Will A Chicken That's Fed Lemons Taste Like Lemons?

09 يوليو 2020
Will A Chicken That's Fed Lemons Taste Like Lemons?

A lemon-ginger chicken sounds perfect! Oh, just wait a second. Is this feasible in the scientific sense

First of all, basic question: does what you eat impact your flavor? The answer, of course, is a general one

What an animal eats affects its fat: how much of it is, what texture it is, where it is and, yes, how it tastes. "Some compounds end up in the fat," says Dr. Annie King of the Department of Animal Science at the University of California at Davis. "That's where you get a lot of flavor from." But not all the flavors that the animal eats will be transported into the flavor of meat. Some compounds are water-soluble, such as salts, and others will be metabolized by the organs of the animal before they ever make it into the tissue or fat. But some fat-soluble, volatile flavor compounds mostly survive unscathed through the digestion process and make their way into the animal's body's fat cells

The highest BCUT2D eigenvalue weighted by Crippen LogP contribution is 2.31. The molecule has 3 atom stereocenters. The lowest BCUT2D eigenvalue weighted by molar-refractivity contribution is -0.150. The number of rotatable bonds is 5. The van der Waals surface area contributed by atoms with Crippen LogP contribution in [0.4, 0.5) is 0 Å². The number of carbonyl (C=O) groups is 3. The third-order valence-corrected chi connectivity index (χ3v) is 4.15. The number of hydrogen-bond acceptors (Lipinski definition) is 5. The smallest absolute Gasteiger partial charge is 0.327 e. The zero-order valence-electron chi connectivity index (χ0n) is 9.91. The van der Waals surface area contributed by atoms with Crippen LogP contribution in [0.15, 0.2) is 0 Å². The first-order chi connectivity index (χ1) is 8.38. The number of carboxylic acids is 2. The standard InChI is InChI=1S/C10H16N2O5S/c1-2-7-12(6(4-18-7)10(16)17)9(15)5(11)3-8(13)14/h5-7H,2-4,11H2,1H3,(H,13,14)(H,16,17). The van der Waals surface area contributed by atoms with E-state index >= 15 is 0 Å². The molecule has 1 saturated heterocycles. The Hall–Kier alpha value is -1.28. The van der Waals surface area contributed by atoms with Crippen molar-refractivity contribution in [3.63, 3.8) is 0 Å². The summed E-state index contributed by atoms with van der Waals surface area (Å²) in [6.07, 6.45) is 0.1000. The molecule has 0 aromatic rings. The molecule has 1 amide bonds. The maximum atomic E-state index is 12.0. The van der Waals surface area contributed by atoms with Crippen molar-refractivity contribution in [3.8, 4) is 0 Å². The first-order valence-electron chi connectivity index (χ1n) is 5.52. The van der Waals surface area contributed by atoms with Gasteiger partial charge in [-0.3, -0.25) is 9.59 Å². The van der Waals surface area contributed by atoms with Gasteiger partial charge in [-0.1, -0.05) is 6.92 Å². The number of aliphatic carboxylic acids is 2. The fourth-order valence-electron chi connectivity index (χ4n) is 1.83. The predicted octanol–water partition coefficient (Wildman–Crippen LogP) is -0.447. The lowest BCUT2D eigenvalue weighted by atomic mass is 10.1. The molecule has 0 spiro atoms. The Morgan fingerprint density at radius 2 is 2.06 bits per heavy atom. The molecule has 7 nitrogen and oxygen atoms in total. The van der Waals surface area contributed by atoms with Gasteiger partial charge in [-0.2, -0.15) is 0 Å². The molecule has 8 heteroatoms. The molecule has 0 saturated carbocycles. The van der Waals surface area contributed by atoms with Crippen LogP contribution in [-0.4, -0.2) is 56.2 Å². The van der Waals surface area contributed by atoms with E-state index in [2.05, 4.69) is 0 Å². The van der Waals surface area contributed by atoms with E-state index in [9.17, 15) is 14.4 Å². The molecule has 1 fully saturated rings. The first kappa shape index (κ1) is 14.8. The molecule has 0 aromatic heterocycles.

So, can you impart specific flavors by feeding specific things to the animal

The challenge of altering the feed with flavoring meat is that many of the strongest flavors such as lemon flavour, say, are micronutrients that can't make up most of the diet of an animal. If any portion of feed, such as corn, constitutes most of the diet of an animal during its lifetime, that will certainly flavor the meat. But lemons will never make up a large portion of an animal's diet. These flavorful micro nutrients could actually be harmful in large quantities.